How do you explain to a young child on the poverty line why, on Christmas Day, not only will they not get a present, but they’re also likely to go hungry in the absence of that school meal which warms their belly during term time? It simply doesn’t fit Santa’s neat narrative. 


    Millions of children, my own two included, will wake up on 25th December to delightful screams of “he’s been”. Sadly, some will not and will question what they did wrong. It will be especially hard upon return to school when the haves and have-nots will become apparent, if they aren’t already. 

    In solidarity with those who simply can’t afford to subsidise Santa for another year (or choose not to), I’m standing my ground and adding my name to the gift tags this year. 


    I’m not a complete monster though. They will get something from Santa under the tree so that we can retain some of the magic. However, it won’t be a gift that isolates others less fortunate or makes them question their own personal worth, nor that of others.


    News


    Islamic State is re-organising in Iraq, two years after losing the last of its territory, according to Kurdish and Western intelligence officials. Lahur Talabany, a top Kurdish counter-terrorism official, told the BBC that a different kind of IS has emerged – one that no longer wishes to control territory to avoid being a target – and the militants are now more dangerous than al-Qaeda.


    The Professional Footballers’ Association has said it is “dismayed and disgusted” at allegations of racist abuse at yesterday’s Premier League fixture between Tottenham Hotspur and Chelsea, and called for a government inquiry. Chelsea defender Antonio Rüdiger claims he suffered racist abuse during the match and supporters were warned about racist behaviour over a loudspeaker. Tottenham have already initiated their own investigation.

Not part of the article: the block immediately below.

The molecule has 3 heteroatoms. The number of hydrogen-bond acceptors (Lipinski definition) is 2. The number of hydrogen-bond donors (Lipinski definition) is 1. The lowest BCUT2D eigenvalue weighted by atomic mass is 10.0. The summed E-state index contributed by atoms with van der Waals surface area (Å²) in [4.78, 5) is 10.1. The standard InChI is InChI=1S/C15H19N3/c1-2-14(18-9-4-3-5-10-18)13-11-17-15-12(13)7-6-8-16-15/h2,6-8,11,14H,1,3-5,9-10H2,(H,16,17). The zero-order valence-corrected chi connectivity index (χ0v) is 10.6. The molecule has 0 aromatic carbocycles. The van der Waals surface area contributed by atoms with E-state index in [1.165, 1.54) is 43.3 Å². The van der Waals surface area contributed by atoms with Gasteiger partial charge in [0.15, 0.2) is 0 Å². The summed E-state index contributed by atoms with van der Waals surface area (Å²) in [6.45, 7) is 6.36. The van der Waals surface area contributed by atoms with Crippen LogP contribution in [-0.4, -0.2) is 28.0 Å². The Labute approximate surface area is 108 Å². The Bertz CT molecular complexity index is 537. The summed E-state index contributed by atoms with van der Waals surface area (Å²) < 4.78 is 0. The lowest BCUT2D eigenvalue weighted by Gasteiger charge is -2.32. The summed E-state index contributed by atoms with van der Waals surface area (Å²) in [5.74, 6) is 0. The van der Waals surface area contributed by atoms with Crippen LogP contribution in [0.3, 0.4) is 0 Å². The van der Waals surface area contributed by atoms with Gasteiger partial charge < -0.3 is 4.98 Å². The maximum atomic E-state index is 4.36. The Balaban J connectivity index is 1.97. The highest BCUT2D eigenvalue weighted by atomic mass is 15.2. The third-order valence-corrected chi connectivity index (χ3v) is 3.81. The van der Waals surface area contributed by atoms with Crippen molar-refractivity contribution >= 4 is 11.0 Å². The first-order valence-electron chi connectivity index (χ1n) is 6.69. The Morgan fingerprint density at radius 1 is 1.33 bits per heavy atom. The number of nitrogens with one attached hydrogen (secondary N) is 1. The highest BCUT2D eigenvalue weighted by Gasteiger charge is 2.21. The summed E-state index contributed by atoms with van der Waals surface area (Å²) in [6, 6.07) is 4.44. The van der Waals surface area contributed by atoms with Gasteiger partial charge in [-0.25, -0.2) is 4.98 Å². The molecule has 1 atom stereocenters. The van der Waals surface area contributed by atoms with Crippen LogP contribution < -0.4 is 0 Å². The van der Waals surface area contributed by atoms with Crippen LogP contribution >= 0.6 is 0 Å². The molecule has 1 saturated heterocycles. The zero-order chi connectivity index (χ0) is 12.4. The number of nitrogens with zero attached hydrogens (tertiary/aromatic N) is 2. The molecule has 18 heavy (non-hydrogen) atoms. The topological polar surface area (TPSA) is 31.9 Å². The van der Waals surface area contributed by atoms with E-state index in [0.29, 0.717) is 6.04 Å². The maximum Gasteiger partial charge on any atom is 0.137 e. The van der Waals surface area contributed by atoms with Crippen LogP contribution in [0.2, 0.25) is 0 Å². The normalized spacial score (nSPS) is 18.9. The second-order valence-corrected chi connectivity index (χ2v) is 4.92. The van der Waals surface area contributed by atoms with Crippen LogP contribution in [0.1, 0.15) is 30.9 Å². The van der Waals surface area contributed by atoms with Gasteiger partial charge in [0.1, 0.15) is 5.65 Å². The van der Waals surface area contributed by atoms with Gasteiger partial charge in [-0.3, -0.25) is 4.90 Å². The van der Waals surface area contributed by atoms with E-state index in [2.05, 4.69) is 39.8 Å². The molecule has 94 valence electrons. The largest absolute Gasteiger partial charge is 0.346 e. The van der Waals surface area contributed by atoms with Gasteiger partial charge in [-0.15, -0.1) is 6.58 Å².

Former Labour leader Ed Miliband is among the group of senior party officials which will lead the review of its disastrous general election result. Joining Miliband are former shadow education secretary Lucy Powell, Shabana Mahmood, MP for Birmingham Ladywood, Jo Platt, former MP for Leigh, Sienna Rodgers, editor of Labourlist, and James Meadway, former economic adviser to shadow chancellor John McDonnell. The inquest will aim to “rise above the factional infighting which has coloured much of Labour politics for the last four years”.